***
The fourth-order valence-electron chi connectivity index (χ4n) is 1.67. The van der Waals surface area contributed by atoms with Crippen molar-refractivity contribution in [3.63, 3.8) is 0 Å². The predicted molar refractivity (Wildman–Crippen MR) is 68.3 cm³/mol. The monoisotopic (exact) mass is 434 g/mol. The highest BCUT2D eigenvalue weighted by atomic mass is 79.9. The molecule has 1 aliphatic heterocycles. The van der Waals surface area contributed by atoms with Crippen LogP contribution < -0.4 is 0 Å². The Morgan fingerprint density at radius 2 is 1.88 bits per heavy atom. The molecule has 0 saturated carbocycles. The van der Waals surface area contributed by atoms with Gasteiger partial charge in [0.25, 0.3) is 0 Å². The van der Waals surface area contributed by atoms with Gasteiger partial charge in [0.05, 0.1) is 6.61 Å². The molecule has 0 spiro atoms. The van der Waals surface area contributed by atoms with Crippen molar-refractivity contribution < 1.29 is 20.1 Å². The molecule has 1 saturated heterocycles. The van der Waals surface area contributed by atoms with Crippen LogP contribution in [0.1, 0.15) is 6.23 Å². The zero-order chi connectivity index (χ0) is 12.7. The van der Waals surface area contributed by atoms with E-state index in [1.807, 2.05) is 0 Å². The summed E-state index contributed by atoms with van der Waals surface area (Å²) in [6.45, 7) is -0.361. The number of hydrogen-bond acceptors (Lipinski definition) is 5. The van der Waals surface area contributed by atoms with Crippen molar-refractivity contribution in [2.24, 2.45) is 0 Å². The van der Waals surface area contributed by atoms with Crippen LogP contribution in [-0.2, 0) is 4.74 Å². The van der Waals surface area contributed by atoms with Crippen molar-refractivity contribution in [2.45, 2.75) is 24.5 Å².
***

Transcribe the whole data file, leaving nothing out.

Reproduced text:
The fourth-order valence-electron chi connectivity index (χ4n) is 1.67. The van der Waals surface area contributed by atoms with Crippen molar-refractivity contribution in [3.63, 3.8) is 0 Å². The predicted molar refractivity (Wildman–Crippen MR) is 68.3 cm³/mol. The monoisotopic (exact) mass is 434 g/mol. The highest BCUT2D eigenvalue weighted by atomic mass is 79.9. The molecule has 1 aliphatic heterocycles. The van der Waals surface area contributed by atoms with Crippen LogP contribution < -0.4 is 0 Å². The Morgan fingerprint density at radius 2 is 1.88 bits per heavy atom. The molecule has 0 saturated carbocycles. The van der Waals surface area contributed by atoms with Gasteiger partial charge in [0.25, 0.3) is 0 Å². The van der Waals surface area contributed by atoms with Gasteiger partial charge in [0.05, 0.1) is 6.61 Å². The molecule has 0 spiro atoms. The van der Waals surface area contributed by atoms with Crippen molar-refractivity contribution < 1.29 is 20.1 Å². The molecule has 1 saturated heterocycles. The van der Waals surface area contributed by atoms with Crippen LogP contribution in [0.1, 0.15) is 6.23 Å². The zero-order chi connectivity index (χ0) is 12.7. The van der Waals surface area contributed by atoms with E-state index in [1.807, 2.05) is 0 Å². The summed E-state index contributed by atoms with van der Waals surface area (Å²) in [6.45, 7) is -0.361. The number of hydrogen-bond acceptors (Lipinski definition) is 5. The van der Waals surface area contributed by atoms with Crippen molar-refractivity contribution in [2.24, 2.45) is 0 Å². The van der Waals surface area contributed by atoms with Crippen LogP contribution in [-0.2, 0) is 4.74 Å². The van der Waals surface area contributed by atoms with Crippen molar-refractivity contribution in [2.45, 2.75) is 24.5 Å².